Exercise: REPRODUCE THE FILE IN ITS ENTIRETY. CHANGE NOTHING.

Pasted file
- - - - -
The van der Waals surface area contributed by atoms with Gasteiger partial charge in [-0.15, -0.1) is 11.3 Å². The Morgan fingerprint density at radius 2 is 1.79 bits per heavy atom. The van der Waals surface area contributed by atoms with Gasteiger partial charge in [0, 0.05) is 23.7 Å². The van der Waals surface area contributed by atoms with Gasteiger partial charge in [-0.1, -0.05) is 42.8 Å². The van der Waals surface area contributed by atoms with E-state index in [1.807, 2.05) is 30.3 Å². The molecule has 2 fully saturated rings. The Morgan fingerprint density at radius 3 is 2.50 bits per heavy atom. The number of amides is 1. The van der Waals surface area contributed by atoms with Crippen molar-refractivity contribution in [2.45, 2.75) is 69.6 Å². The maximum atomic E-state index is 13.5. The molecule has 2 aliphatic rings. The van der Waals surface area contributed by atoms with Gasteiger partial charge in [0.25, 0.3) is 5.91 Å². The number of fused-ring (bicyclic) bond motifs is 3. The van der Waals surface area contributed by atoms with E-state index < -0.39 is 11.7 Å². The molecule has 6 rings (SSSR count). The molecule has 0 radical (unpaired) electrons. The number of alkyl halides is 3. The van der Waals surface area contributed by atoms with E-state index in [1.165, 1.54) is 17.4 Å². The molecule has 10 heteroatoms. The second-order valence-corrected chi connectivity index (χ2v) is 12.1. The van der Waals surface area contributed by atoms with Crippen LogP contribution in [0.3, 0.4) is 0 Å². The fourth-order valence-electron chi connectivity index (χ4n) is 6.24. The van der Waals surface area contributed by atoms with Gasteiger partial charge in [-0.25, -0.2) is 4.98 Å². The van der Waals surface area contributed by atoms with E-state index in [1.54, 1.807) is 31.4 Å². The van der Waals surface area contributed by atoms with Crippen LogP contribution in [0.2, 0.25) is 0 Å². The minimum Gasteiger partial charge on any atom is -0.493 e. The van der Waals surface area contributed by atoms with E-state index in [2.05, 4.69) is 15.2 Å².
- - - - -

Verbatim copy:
The van der Waals surface area contributed by atoms with Gasteiger partial charge in [-0.15, -0.1) is 11.3 Å². The Morgan fingerprint density at radius 2 is 1.79 bits per heavy atom. The van der Waals surface area contributed by atoms with Gasteiger partial charge in [0, 0.05) is 23.7 Å². The van der Waals surface area contributed by atoms with Gasteiger partial charge in [-0.1, -0.05) is 42.8 Å². The van der Waals surface area contributed by atoms with E-state index in [1.807, 2.05) is 30.3 Å². The molecule has 2 fully saturated rings. The Morgan fingerprint density at radius 3 is 2.50 bits per heavy atom. The number of amides is 1. The van der Waals surface area contributed by atoms with Crippen molar-refractivity contribution in [2.45, 2.75) is 69.6 Å². The maximum atomic E-state index is 13.5. The molecule has 2 aliphatic rings. The van der Waals surface area contributed by atoms with Gasteiger partial charge in [0.25, 0.3) is 5.91 Å². The number of fused-ring (bicyclic) bond motifs is 3. The van der Waals surface area contributed by atoms with E-state index < -0.39 is 11.7 Å². The molecule has 6 rings (SSSR count). The molecule has 0 radical (unpaired) electrons. The number of alkyl halides is 3. The van der Waals surface area contributed by atoms with E-state index in [1.165, 1.54) is 17.4 Å². The molecule has 10 heteroatoms. The second-order valence-corrected chi connectivity index (χ2v) is 12.1. The van der Waals surface area contributed by atoms with Crippen LogP contribution in [0.3, 0.4) is 0 Å². The fourth-order valence-electron chi connectivity index (χ4n) is 6.24. The van der Waals surface area contributed by atoms with Gasteiger partial charge in [-0.25, -0.2) is 4.98 Å². The van der Waals surface area contributed by atoms with E-state index in [1.54, 1.807) is 31.4 Å². The van der Waals surface area contributed by atoms with Crippen LogP contribution in [0.2, 0.25) is 0 Å². The minimum Gasteiger partial charge on any atom is -0.493 e. The van der Waals surface area contributed by atoms with E-state index in [2.05, 4.69) is 15.2 Å².